In the midst of the recent pandemic and global economic crisis, real estate tech startups have been faced with extraordinary financial and operational pressures. In a recent CREtech Talks: Financial & Operational Perspectives to Assist Startups During the Pandemic webinar, Matt Barbieri of Wiss, Joseph Theis of Goodwin, and Dan Allred of SVB shared their views on how the new loan program can help businesses mitigate operational expenses and discussed strategies around baking, accounting and legal. The discussion was led by Ashkan Zandieh, Chief Intelligence Officer at CREtech.
In the wake of COVID-19, businesses of all sizes are struggling in a sea of confusion and misinformation about the government-sponsored CARES Act, providing $2 trillion to businesses and individuals affected by COIVID-19, and the Payroll Protection Plan also known as the PPP Loan program, a $350 billion loan program to help small businesses.
“It’s been a rough couple of weeks and it’s certainly been hard for everybody,” said Dan Allred of Silicon Valley Bank.
As of March, Silicon Valley Bank, or SVB, has offered hundreds of millions of dollars in debt relief, as well as loans, to help its startup-heavy client base during the coronavirus crisis.
“I think everybody is affected by this crisis,” said Joseph Theis of Goodwin. “A lot of our clients are doing some scenario planning in terms of what if the crisis doesn’t turn around in Q2 or Q3.”
However, as it relates to small businesses, loans are guaranteed by the Small Business Administration, or SBA and the current loan program has many current and potential applicants scratching their heads.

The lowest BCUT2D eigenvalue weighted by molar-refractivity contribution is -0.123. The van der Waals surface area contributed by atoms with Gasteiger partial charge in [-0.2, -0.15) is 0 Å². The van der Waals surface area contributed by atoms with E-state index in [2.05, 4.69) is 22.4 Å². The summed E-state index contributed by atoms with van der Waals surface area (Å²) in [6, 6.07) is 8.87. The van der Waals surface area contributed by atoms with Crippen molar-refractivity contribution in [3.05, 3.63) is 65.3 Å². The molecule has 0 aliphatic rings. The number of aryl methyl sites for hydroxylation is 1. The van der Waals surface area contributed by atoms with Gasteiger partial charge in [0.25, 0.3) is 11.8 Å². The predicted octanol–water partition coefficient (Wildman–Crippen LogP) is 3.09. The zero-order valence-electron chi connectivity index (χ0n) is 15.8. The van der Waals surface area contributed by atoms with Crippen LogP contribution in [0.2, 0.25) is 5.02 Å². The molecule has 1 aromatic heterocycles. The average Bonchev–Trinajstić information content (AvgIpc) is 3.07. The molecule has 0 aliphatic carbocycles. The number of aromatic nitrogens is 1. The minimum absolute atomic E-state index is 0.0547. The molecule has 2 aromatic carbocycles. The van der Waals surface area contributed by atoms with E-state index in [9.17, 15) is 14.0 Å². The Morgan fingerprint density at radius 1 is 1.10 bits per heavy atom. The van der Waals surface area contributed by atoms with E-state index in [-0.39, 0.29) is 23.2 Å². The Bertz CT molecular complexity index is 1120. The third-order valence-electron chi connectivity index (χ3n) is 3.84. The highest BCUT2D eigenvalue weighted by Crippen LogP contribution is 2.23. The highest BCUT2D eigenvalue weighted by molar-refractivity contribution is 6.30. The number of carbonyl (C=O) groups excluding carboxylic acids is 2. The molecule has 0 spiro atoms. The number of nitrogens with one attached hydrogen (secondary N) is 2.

According to Theis, there’s a lot of grey. There are very few bright lines, very few black and white answers around SBA loans. However, the piece of the legislation that has received the most air time is the payroll protection loan program.
Businesses, including real estate tech startups, are looking at the stimulus package to help save where they can.
According to Joseph Theis, the Payroll Protection Plan, or PPP, is designed to help capital conservation. At a high level, you take a look at your average payroll costs over a twelve-month period, you can borrow two and a half times that amount. It’s a pretty cheap loan. It’s a two-year term with a one percent interest rate. It’s guaranteed by the SBA, so there’s low risk for the lenders. And depending on how you use that money, you can get most or all of that money forgiven.
But what happens if more capital is needed beyond the original $350 billion PPP program?
According to Matt Barbieri, we’re starting to see that there’s a lobby to add another $250 billion to it, referring to the PPP loan program.
The additional allocation capital could be timely for many companies. However, as it relates to venture capital-backed companies, there are many unanswered questions.
Most venture-backed companies are designed to burn cash all in the name of growth. However, with sales coming to a near standstill, startups are changing the way they’re doing business to maximize their runway to survive the turbulent economic cycle.
“We’re basically seeing everyone focus on cash runway,” said Allred. “Most of them (venture-backed startups) are burning cash and focused on product development...market development and therefore designed to be cash-flow negative.”
Despite all the stress and challenges that real estate tech founders might be going through, our expert panelists do think winners will emerge with the obvious companies in remote access and remote connection.
“There’s going to be some clear losers, in the near terms, in hospitality and restaurants,” according to Barbieri.
“In terms of banking, I’m pretty bullish for online application and algorithmic lending,” according to Allred.
“In the real estate space, we’re going to be using property in a fundamentally different way than we have before...I think what comes out of the other side of this is a tone of innovation,” according to Theis.